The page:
I believe at this stage many of you have mastered the art of articulating the word “expericment”. At same time I won’t lie to you, I do take pleasure in watching some of you hiss “essiperisssickm–” Guilty pleasure that is.
I also believe that those who came to the two previous episodes know by now that each episode has its own sound, color and texture. In other words each one has a unique concept to it. At the end of the first show, I gathered that the tight hugs, firm and loose handshakes, a salute here and there meant “Well done”. Positive feedback is good. It’s good that the artiste knows that he made his audience feel (whatever that feeling might be.) It cannot only be positive. Every now and then, it would be nice to be reminded a few things that need to be improved. For example, a friend told me recently “You have no excuse messing up your own lyrics.” I was about to defend myself with the It-takes-a-lot-to-put-a-show-together-when-you-are-solo excuse for not having enough time to rehearse but then it hit me, “As a poet, all I have is words. If I can’t get them right, what am I doing?” And now that I know that my gibberish doesn’t go unnoticed, I have to work on that. A few friends who blog had promised to do the Expericment review but never did. I guess they got busy. However, this tweet did it for me. I don’t know about the definition part of an artist though I do appreciate that she took the time to analyze it all and effortlessly summarize two hours into about 20 words.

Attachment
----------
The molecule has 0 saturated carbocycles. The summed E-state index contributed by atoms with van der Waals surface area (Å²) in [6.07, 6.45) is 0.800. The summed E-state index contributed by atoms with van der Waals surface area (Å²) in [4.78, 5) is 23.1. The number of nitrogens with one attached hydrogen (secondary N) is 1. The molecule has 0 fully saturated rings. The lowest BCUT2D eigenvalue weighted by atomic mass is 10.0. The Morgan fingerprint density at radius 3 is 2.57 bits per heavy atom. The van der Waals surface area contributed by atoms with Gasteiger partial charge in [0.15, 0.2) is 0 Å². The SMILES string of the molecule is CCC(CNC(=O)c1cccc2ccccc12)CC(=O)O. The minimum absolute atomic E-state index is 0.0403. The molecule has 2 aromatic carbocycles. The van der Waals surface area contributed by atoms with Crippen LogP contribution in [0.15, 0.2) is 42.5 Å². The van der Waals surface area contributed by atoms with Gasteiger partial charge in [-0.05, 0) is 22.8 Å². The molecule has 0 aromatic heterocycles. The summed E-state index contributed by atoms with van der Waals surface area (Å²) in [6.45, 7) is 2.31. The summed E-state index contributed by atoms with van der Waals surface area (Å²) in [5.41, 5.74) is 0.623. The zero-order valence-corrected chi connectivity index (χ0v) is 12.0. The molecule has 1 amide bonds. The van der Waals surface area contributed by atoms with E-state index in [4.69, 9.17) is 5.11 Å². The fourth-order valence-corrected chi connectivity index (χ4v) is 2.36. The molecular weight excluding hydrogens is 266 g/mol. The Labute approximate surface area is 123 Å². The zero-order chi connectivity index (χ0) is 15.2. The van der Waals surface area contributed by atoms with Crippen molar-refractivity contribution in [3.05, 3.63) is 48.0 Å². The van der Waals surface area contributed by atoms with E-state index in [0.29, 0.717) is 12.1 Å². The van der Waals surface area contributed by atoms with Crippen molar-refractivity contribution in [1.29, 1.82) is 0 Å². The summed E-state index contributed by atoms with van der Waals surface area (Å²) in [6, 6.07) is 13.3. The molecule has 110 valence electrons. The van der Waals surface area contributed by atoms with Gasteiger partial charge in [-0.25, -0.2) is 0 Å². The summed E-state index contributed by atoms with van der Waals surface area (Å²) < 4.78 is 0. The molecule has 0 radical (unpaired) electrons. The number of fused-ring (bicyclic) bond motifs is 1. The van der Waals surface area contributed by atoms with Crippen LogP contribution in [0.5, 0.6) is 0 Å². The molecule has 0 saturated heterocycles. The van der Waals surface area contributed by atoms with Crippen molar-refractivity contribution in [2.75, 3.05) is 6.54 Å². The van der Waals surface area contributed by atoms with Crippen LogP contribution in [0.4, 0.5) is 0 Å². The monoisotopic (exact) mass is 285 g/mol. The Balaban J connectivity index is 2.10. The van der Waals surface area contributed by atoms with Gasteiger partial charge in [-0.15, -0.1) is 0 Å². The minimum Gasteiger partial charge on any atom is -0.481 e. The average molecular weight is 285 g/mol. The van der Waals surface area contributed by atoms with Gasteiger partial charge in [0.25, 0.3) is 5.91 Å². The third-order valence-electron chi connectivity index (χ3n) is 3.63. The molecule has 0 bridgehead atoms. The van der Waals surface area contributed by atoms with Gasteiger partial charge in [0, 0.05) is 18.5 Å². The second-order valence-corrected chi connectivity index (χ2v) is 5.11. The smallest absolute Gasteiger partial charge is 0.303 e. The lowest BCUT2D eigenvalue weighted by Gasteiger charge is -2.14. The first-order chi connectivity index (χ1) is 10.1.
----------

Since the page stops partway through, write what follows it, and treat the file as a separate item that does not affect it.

The concept was “The Evolution of the Storyteller” even though nobody asked “What was all that about?” or maybe it was too obvious. I don’t know. Right now I feel like giving Samantha two free tickets to the #Expericment 3.0.
But before we get into that, there was the #Expericment 2.0, which was simpler in terms of execution- A band, a stool and a storyteller. That is because I wanted to focus on the lyrical content. There were some local guest artistes of course and improvs- something you should always expect on this series. Have a look at the videos
Now what do we do next? “We” because I tried to involve YOU, ladies and you didn’t seem to be interested. For a week I asked you to join me in designing the #Expericment 3.0 and you didn’t show much interest. However, I had a plan B. Not sure you’ll like it but TADA!!
Need I say more besides the fact that the owner of the pantie is no one else but… A Girl Has No Name. She went missing though and if you can help me find her by bringing a female friend to the show, I will be satisfied. And probably the only man on Earth to feel that way or else I’ll tell all about how that piece of cloth ended in my hand. If you are into that kind of talk, I’ll see you at The Manor Hotel after work on Friday 8th July. Zoom in the poster for more details. Right now Salt ‘N’ Pepa’s tune is in my head on repeat. “Let’s talk about sex, baby; Let’s talk about you and me; Let’s talk about all the good things; And the bad things that may be; Let’s talk about sex.” Let’s talk about sexpericment.
PS: Dress to tease if you want to spice up the night. I will do the same. Who am I kidding, though? You know me. Adam’s wear costs nada.
See you on the second Friday night of July beautiful hot romantic horny beings!
First of all I am not even quite sure you deserve this title. In my opinion, you just happen to be in the field. You are not entertaining at all! Hmm so you may say it’s about taste and you don’t write to please me but hey look at the amount of comments at the end of your articles, the level of engagement on your social media pages. Do you have personal social media pages? By the way a social media page is… maybe next time.